No Such Thing As “Healthy Obese”?

Even though it totally baffles my mind that such a term even exists, the classification of being “heathy obese” is currently used in the medical world. But if obesity itself is considered to be a medical condition (it has a diagnosis code after all!), how can someone who has a medical condition be considered truly healthy? Let alone a condition that is almost guaranteed to eventually lead to several other health issues?

People can be considered healthy obese if they don’t have the metabolic problems (dare I say “yet”…), that are commonly associated with obesity, such as diabetes or high blood pressure or cholesterol. Even though we know that unhealthy changes are occurring in the body due to the disproportionate amount of fat cells, some people are not yet at the stage where they are exhibiting the symptoms of that imbalance. But would they still be considered “healthy” if it was shown that they were at greater risk for other major issues like cardiovascular disease? If some preliminary research from England holds up to be valid, then the term healthy obese may be gone as quickly as it came about.

Let’s Not Try To Sugar Coat It Please

Obesity is a serious issue in our country. It costs our healthcare system millions of dollars even though it is generally considered a preventable “disease”, with overeating being the primary cause. Unfortunately, if some people are given this title, it may lead to a false sense of security of the true nature of their health status. Obesity without “symptoms” is like a time bomb ticking away – the danger may not be immediately imminent, but rest assured, it’s coming!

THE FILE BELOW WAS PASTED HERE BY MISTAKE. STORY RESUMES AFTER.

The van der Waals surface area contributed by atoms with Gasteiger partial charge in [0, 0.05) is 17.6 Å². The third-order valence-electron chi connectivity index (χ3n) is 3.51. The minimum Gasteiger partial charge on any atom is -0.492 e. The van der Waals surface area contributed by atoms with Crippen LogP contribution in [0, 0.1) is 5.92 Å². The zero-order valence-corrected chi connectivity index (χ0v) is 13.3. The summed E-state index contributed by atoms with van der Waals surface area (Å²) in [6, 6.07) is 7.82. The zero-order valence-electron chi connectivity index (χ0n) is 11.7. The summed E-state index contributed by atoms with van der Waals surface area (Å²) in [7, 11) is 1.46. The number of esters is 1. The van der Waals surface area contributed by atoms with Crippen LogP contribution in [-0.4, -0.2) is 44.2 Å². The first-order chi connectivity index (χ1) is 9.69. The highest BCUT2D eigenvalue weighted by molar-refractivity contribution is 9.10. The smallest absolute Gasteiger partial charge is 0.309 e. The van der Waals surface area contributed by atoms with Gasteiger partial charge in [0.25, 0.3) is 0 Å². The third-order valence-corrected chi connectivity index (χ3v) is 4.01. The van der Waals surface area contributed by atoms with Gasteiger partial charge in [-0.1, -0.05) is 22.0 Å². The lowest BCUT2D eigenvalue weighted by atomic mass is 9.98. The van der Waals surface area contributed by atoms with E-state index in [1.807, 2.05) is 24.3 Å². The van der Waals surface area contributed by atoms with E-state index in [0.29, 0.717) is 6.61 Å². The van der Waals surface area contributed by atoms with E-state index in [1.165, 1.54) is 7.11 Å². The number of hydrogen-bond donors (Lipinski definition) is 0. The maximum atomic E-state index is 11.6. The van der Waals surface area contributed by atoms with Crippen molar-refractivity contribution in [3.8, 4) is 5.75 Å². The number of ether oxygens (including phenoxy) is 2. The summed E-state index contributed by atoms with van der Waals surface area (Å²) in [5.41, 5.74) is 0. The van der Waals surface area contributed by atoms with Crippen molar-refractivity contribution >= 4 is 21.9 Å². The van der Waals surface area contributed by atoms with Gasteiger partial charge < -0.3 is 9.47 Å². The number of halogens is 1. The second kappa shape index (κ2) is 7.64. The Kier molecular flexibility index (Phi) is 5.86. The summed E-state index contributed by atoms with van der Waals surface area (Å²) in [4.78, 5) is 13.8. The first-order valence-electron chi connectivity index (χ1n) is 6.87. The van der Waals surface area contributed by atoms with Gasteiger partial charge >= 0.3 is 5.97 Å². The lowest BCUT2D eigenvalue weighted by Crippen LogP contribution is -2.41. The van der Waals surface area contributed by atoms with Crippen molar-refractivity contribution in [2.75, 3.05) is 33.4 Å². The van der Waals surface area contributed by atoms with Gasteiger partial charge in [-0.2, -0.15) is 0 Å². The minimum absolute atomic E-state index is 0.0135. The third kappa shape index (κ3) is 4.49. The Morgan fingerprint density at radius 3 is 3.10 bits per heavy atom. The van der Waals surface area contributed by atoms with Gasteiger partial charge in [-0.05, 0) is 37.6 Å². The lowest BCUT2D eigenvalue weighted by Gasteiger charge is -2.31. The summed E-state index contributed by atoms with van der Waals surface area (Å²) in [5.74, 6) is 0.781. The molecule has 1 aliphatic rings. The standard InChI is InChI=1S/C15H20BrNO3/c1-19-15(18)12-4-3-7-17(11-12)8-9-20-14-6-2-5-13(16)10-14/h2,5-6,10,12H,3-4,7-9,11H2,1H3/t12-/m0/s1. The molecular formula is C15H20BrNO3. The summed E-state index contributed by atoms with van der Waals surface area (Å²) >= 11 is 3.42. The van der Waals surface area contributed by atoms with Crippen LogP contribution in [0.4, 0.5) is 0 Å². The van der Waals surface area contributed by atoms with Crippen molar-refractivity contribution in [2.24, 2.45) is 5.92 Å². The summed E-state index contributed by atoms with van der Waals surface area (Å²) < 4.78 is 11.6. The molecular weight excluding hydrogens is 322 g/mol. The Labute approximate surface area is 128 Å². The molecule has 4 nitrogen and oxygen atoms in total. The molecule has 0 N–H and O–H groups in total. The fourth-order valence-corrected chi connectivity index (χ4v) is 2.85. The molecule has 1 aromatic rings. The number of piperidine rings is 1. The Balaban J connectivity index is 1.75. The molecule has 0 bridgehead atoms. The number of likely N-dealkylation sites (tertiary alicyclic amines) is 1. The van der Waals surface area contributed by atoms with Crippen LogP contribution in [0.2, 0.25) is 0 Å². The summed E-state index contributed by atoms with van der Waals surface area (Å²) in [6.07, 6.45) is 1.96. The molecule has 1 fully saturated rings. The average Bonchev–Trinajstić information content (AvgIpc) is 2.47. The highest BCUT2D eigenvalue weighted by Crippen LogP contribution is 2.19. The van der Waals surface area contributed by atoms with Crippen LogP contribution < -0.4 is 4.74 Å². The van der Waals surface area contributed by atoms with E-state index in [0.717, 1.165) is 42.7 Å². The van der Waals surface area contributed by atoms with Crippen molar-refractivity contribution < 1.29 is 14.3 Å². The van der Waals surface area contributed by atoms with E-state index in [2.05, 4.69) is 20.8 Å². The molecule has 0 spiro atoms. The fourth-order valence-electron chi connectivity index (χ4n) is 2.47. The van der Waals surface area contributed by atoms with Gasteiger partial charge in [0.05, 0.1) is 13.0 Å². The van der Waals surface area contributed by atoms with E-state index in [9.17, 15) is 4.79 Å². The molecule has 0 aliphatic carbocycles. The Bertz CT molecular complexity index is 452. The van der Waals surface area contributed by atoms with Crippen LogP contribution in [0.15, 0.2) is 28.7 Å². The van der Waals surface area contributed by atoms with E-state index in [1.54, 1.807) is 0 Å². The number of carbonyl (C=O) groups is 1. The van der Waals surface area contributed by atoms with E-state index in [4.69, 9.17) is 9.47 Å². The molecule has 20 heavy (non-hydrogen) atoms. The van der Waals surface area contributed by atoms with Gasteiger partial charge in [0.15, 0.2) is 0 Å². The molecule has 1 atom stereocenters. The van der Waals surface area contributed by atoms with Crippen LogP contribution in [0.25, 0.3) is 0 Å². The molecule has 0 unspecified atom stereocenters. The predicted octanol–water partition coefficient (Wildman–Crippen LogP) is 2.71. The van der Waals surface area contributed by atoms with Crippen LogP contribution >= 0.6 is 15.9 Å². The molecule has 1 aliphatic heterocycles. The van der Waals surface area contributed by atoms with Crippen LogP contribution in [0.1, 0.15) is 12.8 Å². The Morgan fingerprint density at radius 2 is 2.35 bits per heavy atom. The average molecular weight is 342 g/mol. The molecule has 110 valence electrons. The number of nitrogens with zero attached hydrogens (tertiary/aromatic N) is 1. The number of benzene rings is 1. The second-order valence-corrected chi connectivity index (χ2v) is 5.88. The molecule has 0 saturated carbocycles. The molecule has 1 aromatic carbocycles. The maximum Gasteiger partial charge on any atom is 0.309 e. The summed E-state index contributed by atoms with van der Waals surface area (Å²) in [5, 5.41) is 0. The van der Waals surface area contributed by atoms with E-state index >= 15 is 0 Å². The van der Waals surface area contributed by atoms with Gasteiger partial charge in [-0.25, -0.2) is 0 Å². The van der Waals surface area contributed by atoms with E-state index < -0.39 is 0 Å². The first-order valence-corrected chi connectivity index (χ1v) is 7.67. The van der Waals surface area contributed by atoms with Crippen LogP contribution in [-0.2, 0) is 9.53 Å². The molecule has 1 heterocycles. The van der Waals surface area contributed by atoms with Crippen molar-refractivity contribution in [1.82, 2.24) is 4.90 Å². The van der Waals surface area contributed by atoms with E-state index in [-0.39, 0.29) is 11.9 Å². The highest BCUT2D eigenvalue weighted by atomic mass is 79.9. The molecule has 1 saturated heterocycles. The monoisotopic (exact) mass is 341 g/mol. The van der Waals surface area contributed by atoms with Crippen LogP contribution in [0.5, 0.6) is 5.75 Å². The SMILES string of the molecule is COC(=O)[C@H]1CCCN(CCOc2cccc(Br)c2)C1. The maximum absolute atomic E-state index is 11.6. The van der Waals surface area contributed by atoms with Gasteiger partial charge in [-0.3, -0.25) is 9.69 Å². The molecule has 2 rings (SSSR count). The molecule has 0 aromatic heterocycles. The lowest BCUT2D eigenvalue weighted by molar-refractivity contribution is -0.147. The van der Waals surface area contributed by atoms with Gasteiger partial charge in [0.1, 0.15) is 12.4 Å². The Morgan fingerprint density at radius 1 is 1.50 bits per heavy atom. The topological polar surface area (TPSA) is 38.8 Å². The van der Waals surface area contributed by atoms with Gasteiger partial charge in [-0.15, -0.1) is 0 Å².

The British team behind the research looked at 20 years of electronic health records of 3.5 million people aged 18 and older who were initially free of heart disease. When comparing them to people of normal weight (who also had no metabolic problems), the healthy obese had:

  • Twice the risk of heart failure
  • 50% greater risk of heart disease
  • 7% higher risk of suffering a stroke
  • A greater chance of developing peripheral artery disease (PAD)

It was also found that the risk of heart disease in obese people rose with the number of metabolic problems. For example, compared to a normal-weight person with no metabolic abnormalities, an obese person with three metabolic abnormalities had almost three times the risk of coronary heart disease and nearly four times the risk for heart failure. Odds of PAD more than doubled, and risk of stroke was 58 percent higher. Now, explain to me how that translates into “healthy”.

People dealing with obesity need to be educated about the reality of their condition so that they can have the chance to improve their health and longevity, not just be given a sugar-coated title that makes the condition seem less serious than it really is. Carrying an unhealthy level of bodyfat not only puts structural stress on the body, leading to joint aches and pains and mobility issues, but it also leads to hormonal changes as well. Insulin, leptin (which affects appetite and weight control) and even your testosterone and estrogen can be negatively affected when you fall into the obese category.

Proper weight management should be at the foundation of any health maintenance program. If it really wasn’t viewed as a health concern, then losing weight wouldn’t be the most common goal of people seeking help at our office. Our programs are centered around helping people learn how to achieve a healthier weight by guiding them on building a proper diet and educating them about the impact of food on their health. The great thing about doing this foundational work is that, in the process, they also see energy improve, digestive issues clear up, and blood sugars/cholesterol/blood pressure numbers come back to normal.

As doctors, we have dedicated our life’s work to helping improve the health status of those seeking our care. Addressing the issues, instead of covering up their seriousness with nonsense titles, is our obligation and the only way to truly help these individuals. We choose to be honest and proactive with their health, and in the end, hope to give them the best chance to lead a long, healthy, enjoyable life!

The study quoted was presented in May at the European Congress on Obesity in Portugal and is awaiting approval for publication.